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    Paper ID



    • M. Day
    • M.N. Sweeting


    Surrey Space Centre University of Surrey


    United Kingdom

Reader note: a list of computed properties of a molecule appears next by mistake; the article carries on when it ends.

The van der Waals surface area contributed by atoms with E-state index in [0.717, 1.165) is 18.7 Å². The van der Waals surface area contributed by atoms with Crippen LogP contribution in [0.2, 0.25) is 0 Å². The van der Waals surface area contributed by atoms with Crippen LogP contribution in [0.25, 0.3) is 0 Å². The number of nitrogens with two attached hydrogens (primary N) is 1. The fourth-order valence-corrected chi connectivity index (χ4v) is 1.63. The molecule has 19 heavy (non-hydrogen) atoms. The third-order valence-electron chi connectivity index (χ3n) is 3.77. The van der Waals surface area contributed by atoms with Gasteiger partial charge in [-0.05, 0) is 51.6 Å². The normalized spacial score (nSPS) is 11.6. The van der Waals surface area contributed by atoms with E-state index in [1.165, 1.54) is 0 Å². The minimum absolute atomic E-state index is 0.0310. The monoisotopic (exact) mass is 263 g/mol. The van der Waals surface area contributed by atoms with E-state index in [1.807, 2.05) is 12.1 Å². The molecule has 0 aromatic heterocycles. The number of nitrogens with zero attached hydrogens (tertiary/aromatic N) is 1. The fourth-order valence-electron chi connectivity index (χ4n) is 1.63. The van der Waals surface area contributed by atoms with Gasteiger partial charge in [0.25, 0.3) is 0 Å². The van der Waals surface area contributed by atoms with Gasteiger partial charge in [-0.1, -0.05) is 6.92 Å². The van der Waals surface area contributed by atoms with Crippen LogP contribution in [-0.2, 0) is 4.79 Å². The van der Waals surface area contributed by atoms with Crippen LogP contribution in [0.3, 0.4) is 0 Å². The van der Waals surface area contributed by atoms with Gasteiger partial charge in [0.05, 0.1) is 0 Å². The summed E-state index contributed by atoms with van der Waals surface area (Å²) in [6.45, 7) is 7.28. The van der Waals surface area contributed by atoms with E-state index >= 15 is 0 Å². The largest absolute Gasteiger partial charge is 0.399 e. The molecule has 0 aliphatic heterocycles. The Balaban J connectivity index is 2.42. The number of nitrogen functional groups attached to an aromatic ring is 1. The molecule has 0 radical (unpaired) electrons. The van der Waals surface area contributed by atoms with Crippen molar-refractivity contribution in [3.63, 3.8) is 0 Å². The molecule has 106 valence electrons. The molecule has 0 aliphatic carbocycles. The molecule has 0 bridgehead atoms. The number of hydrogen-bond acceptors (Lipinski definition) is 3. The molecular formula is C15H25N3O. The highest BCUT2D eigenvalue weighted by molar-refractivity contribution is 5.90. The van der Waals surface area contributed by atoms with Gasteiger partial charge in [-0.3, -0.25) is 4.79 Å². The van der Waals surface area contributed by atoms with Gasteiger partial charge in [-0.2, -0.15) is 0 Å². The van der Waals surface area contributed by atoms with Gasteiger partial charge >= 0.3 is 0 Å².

The rapid advances made in VLSI electronic components has catalysed their use in small satellite programs, significantly contributing towards a ‘faster, cheaper, better’ approach to space missions. Affordable small satellites, however, require some differing techniques to those of the established space engineering regimes. Furthermore, the rapid development cycle of modem microelectronics devices and their packaging profiles for the commercial and domestic markets constitute a radical departure from the assurance base offered by the now dwindling Mil Standard component lines. Since 1979, the University of Surrey (UK) has pioneered costeffective engineering solutions for small satellites and has developed a series of highly sophisticated, yet inexpensive, 'microsatellites'. Fourteen such microsatellites carry communications, space science, remote sensing and in-orbit technology demonstration payloads - both civil and military - providing rapid response and affordable access to space through substantial use of commercial-off-the-shelf (COTS) components. This paper presents a summary of techniques employed dining 25 years of designing space hardware systems during which an increasing proportion of “COTS” general electronic components have been utilised and supports this with the experience during more than 60 orbit-years operation of SSTL microsatellites in LEO. It describes techniques that have been undertaken within small/medium-sized organisations producing microsatellite platform systems, payloads, and research instrumentation where component qualification by long-term environmental test regimes is unavailable. A total engineering philosophy has evolved addressing the many different issues that are relevant to “COTS” usage. These include component selection processes and verification of their suitability for space applications; a hardware design concept that reflects system reliability requirements; addressing the more essential bus services with higher levels of partial or full redundancy and a conservative design change cycle that utilises components with an established pedigree. This philosophy relies on sound engineering practice whilst ensuring that the specified quality of a component is not given a completely inappropriate status. Factors such as component handling, board level design, build quality, sub assembly compatibility, system structure, interconnection techniques and modes of operation are all factors of the total reliability. The ultimate test is long term exposure to the space environment and this paper details the results to date from the microsatellite programme at Surrey. The conclusion of this work is that for many space applications “COTS“ suppliers provide a comprehensive range of devices with improving performance and quality, such items can be used with a high degree of confidence if supported by a regime, compatible to the requirements imposed by new technologies.